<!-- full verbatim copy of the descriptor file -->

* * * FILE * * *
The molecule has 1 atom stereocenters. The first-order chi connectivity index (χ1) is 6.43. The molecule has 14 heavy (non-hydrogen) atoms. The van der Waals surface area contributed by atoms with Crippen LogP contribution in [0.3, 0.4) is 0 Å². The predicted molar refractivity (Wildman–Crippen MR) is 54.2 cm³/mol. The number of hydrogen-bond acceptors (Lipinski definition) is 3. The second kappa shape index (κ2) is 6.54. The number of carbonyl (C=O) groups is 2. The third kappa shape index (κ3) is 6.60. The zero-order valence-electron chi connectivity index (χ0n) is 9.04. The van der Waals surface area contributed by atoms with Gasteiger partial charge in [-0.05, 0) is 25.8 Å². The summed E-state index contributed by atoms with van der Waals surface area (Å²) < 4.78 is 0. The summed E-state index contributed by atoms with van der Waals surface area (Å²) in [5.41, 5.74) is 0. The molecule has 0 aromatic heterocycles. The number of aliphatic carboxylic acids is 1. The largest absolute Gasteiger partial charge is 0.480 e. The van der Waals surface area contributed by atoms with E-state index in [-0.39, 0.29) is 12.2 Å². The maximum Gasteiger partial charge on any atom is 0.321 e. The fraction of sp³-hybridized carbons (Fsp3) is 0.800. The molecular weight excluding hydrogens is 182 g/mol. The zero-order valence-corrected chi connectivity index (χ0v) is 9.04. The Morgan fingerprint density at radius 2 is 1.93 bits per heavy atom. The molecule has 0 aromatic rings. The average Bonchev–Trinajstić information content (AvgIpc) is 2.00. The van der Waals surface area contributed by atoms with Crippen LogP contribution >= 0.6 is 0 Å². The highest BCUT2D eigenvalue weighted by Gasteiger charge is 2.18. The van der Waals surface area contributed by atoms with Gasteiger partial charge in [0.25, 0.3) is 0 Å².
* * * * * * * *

The molecule has 1 atom stereocenters. The first-order chi connectivity index (χ1) is 6.43. The molecule has 14 heavy (non-hydrogen) atoms. The van der Waals surface area contributed by atoms with Crippen LogP contribution in [0.3, 0.4) is 0 Å². The predicted molar refractivity (Wildman–Crippen MR) is 54.2 cm³/mol. The number of hydrogen-bond acceptors (Lipinski definition) is 3. The second kappa shape index (κ2) is 6.54. The number of carbonyl (C=O) groups is 2. The third kappa shape index (κ3) is 6.60. The zero-order valence-electron chi connectivity index (χ0n) is 9.04. The van der Waals surface area contributed by atoms with Gasteiger partial charge in [-0.05, 0) is 25.8 Å². The summed E-state index contributed by atoms with van der Waals surface area (Å²) < 4.78 is 0. The summed E-state index contributed by atoms with van der Waals surface area (Å²) in [5.41, 5.74) is 0. The molecule has 0 aromatic heterocycles. The number of aliphatic carboxylic acids is 1. The largest absolute Gasteiger partial charge is 0.480 e. The van der Waals surface area contributed by atoms with E-state index in [-0.39, 0.29) is 12.2 Å². The maximum Gasteiger partial charge on any atom is 0.321 e. The fraction of sp³-hybridized carbons (Fsp3) is 0.800. The molecular weight excluding hydrogens is 182 g/mol. The zero-order valence-corrected chi connectivity index (χ0v) is 9.04. The Morgan fingerprint density at radius 2 is 1.93 bits per heavy atom. The molecule has 0 aromatic rings. The average Bonchev–Trinajstić information content (AvgIpc) is 2.00. The van der Waals surface area contributed by atoms with Crippen LogP contribution >= 0.6 is 0 Å². The highest BCUT2D eigenvalue weighted by Gasteiger charge is 2.18. The van der Waals surface area contributed by atoms with Gasteiger partial charge in [0.25, 0.3) is 0 Å².